Food, cosmetics and household cleaning products are just a few of the many everyday items that carry a “best by” date. Most prescription and over-the-counter medications are also assigned a day of expiration, but it's not nearly as easy to tell when drugs go “bad.” This leaves many consumers confused as to the purpose of these seemingly arbitrary dates.
We’ve all held onto a leftover prescription just in case we can use it later on and save a trip to the doctor, and most people don’t go through big bottles or packs of OTC meds before they expire. But the question remains: do drugs really expire? Are expiration dates hard and fast rules or simply guidelines? What happens when a drug goes bad?
Why Expiration Dates Exist
Mandated by the Food and Drug Administration (FDA) in the late 1970s, prescription expiration dates are initially set by drug manufacturers. Based on when the medication was dispensed, a pharmacy may also assign their own expiration date that precedes the manufacturer's. Most prescriptions carry an expiration date of about a year from when a pharmacist opened the original package or bottle.
The idea of a pill or tablet going bad might seem doubtful, but it's important to pay attention to these dates. Expired medicines can make you sick. Not because they are spoiled, per se, but because they no longer work the way they should. An expiration date simply stipulates the date through which a manufacturer can guarantee a medication’s full potency and safety.
“Once enough time has passed, most drugs begin to lose potency,” cautions Dr. Kathryn A. Boling, a primary care physician with Mercy Medical Center in Lutherville, Maryland. Even though recent studies indicate that certain drugs retain their effectiveness beyond their official expiration date, Dr. Boling says that people who take a drug after it has expired may end up receiving an improper dosage or experience adverse effects. For example, some drugs, such as the antibiotic tetracycline, not only lose their effectiveness but can also become toxic beyond a certain date.
The Importance of Proper Storage
Ensuring the optimal effectiveness of prescription medications goes beyond just monitoring dates. “Storing drugs incorrectly can cause them to become ineffective even before the expiration date has passed,” Dr. Boling warns. “Most people keep medications in their bathroom medicine cabinet, which, when you think about it, is not the best place in the world because it probably encounters more fluctuations in humidity and temperature than anyplace else in the home. Exposure to these elements may cause the drug to lose even more potency.”
Cool, dry and dark conditions are ideal for storing most medications. If the bottle comes with a cotton plug, remove it to prevent moisture from being trapped inside the container. Be on the lookout for changes in color and texture. This applies to liquid medications and ointments as well. These basic signs indicate that a medication has gone bad and should be replaced, regardless of the date on the bottle.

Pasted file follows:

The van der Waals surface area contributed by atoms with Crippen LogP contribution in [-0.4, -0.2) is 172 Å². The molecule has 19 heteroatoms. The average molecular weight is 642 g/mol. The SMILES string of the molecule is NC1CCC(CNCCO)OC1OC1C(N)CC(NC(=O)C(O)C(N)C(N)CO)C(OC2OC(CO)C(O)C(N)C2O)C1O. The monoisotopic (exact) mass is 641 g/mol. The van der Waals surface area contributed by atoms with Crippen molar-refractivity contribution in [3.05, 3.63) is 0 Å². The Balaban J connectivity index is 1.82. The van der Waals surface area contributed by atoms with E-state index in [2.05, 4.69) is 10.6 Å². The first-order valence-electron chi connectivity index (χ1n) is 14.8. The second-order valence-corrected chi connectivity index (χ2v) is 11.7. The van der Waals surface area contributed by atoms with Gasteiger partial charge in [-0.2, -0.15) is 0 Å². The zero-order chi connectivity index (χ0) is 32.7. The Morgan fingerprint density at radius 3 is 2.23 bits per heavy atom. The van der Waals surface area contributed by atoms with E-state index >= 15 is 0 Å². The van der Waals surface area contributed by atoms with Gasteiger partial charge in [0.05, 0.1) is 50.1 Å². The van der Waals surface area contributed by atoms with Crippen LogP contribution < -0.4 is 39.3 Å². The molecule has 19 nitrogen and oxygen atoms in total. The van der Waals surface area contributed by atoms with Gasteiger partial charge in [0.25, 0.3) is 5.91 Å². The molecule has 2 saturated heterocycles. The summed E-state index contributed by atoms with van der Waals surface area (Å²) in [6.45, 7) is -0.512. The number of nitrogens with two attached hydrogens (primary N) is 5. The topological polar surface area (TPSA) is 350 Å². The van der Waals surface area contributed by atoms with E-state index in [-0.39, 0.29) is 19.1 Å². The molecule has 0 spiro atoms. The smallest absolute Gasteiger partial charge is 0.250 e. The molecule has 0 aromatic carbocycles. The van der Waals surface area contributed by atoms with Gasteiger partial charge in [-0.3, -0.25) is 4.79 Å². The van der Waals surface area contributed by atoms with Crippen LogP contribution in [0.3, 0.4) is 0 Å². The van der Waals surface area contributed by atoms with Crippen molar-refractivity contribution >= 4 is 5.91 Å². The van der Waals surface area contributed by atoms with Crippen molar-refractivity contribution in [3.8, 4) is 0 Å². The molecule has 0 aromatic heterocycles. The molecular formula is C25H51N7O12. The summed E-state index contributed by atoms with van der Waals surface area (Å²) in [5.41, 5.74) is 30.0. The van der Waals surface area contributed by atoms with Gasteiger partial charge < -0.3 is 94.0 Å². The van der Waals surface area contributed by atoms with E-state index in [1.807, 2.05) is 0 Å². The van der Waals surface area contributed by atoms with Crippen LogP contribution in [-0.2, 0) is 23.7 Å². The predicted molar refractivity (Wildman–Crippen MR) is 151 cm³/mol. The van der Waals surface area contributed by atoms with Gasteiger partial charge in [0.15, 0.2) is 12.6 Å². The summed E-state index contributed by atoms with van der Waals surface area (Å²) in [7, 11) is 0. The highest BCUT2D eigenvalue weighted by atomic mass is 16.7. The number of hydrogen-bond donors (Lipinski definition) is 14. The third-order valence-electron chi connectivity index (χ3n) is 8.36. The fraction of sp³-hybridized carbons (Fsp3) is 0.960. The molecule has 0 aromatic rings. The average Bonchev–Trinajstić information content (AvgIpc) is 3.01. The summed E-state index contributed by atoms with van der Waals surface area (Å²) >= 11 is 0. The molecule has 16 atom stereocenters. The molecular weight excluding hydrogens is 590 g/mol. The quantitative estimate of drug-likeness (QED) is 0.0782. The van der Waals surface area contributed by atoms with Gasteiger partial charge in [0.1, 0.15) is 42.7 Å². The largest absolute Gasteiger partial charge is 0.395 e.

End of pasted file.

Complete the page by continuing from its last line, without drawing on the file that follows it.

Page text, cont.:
For medication-specific storage instructions, consult your pharmacist or the insert that came with the medication.
How to Properly Dispose of Medications
Leaving old, expired or unused medications in the house can pose a serious health hazard, especially for older adults, younger children and pets. Generally, there are three different options for disposing of medications properly.
- Find a take-back program. There are both periodical National Prescription Drug Take-Back Events held throughout the year and permanent collection sites where consumers can take their medications for responsible disposal. Ask your local pharmacy, hospital or law enforcement agency if they participate in one of the these take-back programs. Choosing to drop off unneeded medications at a permanent site or use an official mail-in program is the safest and most environmentally friendly method of disposal.
- Trash it. Prescriptions that do not come with specific disposal instructions can be safely placed in the household garbage by following a few simple steps. First, without crushing individual pills or tablets, mix the medication with an inedible material, such as soil, kitty litter or used coffee grounds, in a sealed container or bag. Throw the contained mixture into the trash, and be sure to cross out all personal information on the original medication container before disposing of it as well.
- Flush it. A select few medications can be especially harmful (even fatal) and therefore come with instructions for immediate disposal once they are no longer needed. The recommended version of rapid disposal is to flush these drugs down the toilet. The FDA has compiled a list of these prescriptions, which you can find here: Medicines Recommended for Disposal by Flushing. Unfortunately, flushing medications increases the likelihood that these chemicals may end up in the water system, but it is crucial to quickly discard dangerous drugs, such as fentanyl patches, to reduce the household risk of accidental ingestion or misuse.